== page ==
Do dummies affect speech?

The use of dummies, also called pacifiers or comforters, is a common practice in many countries.


For parents and carers, the most important advantage of the use of dummies is their role in helping babies settle down to sleep or to soothe them. Some studies show that dummies can help establish good sucking patterns in very young babies, especially those born prematurely.

Several research projects have begun looking at a correlation between dummy sucking and Sudden Infant Death Syndrome (SIDS), and whether using a dummy lowers the risk of SIDS. This area of investigation is very new and SIDS support organisations do not recommend the use of dummies as a preventative measure.

There are a few disadvantages associated with the use of dummies. Some of these impact upon the child's speech and language development. The World Health Organisation say that dummy use may encourage the child and mother to stop breast feeding earlier than is in the best interests of the child. Other concerns raised by various professional groups include the increased risk of:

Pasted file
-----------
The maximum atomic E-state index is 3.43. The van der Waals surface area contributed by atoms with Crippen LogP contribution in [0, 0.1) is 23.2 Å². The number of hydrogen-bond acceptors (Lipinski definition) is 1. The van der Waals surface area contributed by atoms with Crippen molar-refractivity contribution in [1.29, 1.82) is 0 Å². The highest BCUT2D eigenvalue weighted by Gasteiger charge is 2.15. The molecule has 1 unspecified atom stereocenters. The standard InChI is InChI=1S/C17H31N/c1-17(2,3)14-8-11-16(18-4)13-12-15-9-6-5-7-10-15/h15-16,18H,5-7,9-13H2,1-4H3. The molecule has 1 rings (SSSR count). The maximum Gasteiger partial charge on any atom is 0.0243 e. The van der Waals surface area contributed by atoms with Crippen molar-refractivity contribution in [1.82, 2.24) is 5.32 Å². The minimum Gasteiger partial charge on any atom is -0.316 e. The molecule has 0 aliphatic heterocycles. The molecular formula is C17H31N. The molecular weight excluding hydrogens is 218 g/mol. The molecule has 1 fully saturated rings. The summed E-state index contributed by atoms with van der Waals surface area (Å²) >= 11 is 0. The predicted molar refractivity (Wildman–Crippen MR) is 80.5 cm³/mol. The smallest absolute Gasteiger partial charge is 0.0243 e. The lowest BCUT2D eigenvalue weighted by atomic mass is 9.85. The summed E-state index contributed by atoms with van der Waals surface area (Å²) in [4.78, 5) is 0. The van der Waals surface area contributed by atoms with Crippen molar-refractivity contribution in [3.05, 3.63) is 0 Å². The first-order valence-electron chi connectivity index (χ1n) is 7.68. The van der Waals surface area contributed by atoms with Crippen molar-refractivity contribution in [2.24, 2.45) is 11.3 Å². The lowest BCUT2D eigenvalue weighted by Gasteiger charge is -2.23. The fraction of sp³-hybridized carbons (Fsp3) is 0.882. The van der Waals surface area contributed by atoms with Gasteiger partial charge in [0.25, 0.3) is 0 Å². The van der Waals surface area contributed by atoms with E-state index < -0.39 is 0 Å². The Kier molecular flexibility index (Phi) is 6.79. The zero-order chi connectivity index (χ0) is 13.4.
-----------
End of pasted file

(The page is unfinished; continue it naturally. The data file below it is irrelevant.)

• Stomach and mouth infections;
  • Middle ear infections (otitis media). This is because sucking opens the eustachian tube, which links the nose and middle ear. This can allow bacteria into the middle ear from the nasal area;
  • Dental problems such as open bite and cross bite;
  • Overdevelopment of the muscles at the front of the mouth compared to those at the back of the mouth. This may lead to a persistent tongue thrust and affect placement of the teeth;
  • Reduced babbling and experimentation with sounds. When a baby or young child has a dummy in their mouth they are less likely to copy sounds adults make or to attempt to babble and play with sounds themselves. This is important in the development of speech skills.

Advice for Parents & Carers

There is a lot of confusing advice available about the use of dummies and it is important to be aware of the range of arguments.

Dummies can be useful in settling young babies and encouraging strong sucking patterns, but their specific usefulness declines after a developmental age of about six months. There is useful advice and tips on reducing dummy use here.


  • Baker, E. 2002. “The pros and cons of dummies: what a speech pathologist should know,” Acquiring knowledge in Speech, Language and Hearing, vol.4, no.3, pp.134-136.
  • Fahey, K. 2004, “Thumbsucking and Speech Difficulties”, ( 04/08/04)
  • Gill, D. 2002. “And another thing!...a diatribe on dummies,” Archives of Disease in Childhood, vol.86, p.222.
  • Niemela, J., Uharim M. & Mottonen, M. 1995. “A pacifier increases the risk of recurrent acute otitis media in children in day care centers,” Pediatrics, Novermber 1995
  • WHO Child and Adolescent Health and Development Nutrition and the Young Child.


Concerned about your child's speech and language development? You can use our progress checker to check whether your child is developing typically for their age.

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